I have great memories of writing it with John. I read, occasionally, people say, "Oh, John wrote that one." I say, "Wait a minute, what was that afternoon I spent with him, then, looking at this poster?"If you've ever loved the Beatles, this interview is bound to bring a smile to your soul.
But I take a special pleasure and pride in this interview. Turns out that my very first published article was "A Vote for McCartney," which appeared in the Village Voice in 1971. The story of how I got it published is a story in itself. I had read a scathing and lame review of McCartney's latest album - a post-Beatles album - by the dyspeptic Village Voice music critic Robert Christgau, and fired off a letter to the editor with my counter-arguments. To Christgau's claim that McCartney's Ram was "a classic form/content mismatch," I systematically explained why that was manifestly not the case, and concluded that the mismatch is "apparently in the wires and components of Robert Christgau's stereo."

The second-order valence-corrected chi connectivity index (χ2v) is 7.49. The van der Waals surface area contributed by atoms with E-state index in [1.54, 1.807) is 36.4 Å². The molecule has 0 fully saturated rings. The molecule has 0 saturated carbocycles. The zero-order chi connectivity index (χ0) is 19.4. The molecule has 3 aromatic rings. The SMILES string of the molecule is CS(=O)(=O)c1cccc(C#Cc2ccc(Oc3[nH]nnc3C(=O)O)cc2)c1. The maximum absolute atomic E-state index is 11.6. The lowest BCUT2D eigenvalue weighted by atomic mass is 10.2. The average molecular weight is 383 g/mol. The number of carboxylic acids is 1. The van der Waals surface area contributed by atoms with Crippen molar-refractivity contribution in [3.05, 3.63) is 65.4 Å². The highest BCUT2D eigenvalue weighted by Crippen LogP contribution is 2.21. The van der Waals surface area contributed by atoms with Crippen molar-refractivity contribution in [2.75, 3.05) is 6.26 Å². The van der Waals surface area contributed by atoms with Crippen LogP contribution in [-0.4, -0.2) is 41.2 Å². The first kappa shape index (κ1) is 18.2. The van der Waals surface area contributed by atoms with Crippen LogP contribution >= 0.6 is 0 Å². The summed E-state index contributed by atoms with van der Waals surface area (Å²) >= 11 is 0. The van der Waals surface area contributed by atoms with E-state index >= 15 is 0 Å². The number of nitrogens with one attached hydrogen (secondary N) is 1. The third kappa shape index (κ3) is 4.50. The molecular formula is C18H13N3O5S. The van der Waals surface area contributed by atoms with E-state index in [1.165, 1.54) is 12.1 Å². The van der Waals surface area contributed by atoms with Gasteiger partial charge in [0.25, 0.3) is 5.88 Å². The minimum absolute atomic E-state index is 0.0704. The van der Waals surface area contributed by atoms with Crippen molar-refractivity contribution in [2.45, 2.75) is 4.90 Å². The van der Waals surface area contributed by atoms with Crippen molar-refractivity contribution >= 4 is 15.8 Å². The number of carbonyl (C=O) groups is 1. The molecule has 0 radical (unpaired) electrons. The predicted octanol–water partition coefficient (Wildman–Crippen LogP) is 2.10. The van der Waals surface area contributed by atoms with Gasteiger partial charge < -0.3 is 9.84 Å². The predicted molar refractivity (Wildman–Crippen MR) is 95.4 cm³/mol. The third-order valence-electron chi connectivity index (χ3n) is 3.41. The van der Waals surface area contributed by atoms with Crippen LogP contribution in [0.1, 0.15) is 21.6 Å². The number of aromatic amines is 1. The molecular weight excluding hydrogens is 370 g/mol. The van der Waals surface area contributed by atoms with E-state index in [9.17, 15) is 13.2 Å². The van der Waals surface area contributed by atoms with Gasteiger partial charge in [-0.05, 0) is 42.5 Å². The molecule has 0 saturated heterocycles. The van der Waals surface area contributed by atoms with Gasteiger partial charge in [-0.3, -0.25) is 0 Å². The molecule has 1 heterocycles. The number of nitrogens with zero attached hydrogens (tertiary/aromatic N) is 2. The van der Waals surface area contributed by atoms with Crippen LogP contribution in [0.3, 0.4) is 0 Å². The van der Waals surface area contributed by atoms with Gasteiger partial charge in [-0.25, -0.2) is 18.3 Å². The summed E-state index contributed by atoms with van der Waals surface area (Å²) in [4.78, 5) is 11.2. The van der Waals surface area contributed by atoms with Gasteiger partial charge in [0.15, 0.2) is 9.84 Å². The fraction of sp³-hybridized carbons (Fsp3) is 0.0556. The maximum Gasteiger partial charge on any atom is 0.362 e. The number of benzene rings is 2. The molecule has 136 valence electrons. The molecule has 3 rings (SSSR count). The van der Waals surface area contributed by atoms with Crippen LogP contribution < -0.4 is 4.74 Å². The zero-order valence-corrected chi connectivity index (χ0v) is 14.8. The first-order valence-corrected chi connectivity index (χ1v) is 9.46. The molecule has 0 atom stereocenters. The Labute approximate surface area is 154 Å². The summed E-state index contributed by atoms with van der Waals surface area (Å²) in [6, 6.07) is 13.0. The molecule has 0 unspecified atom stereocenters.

That was about the gentlest criticism I offered of Christgau, and I had doubts that the Voice would even publish my letter. I poured over the "Letters" section of every new issue, and had pretty much come to the conclusion of, oh well, at least I had gotten this out of my system ... until, one day, a Thursday, my phone started ringing. At least three of my friends had seen my "article" in the Village Voice. A check for $65 arrived in the mail the very next day - accounts payable departments rolled a lot better in those days - with a note from Diane Fischer, a Voice associate editor, saying she hoped it was "ok" that rather than publishing my letter as a letter, the Voice had published it as an article in its "My Turn" section!
That first published article not only set me on a career of writing, but teaching. When I applied for my first teaching job at St. John's University in 1975 for a "Creative Journalism" course, I brought with me "A Vote for McCartney" and two other articles I had subsequently published in the Village Voice. I was hired on the spot.
Reading the article from where we are now in 2013, I think I went too far in my criticisms of Lennon and Harrison. But I was right-on about Christgau's tin ears, and about the transcendingly enduring beauty and power of Paul McCartney's lyrics and music. And what a joy it is to see my son bring that point home today in the online pages of Rolling Stone.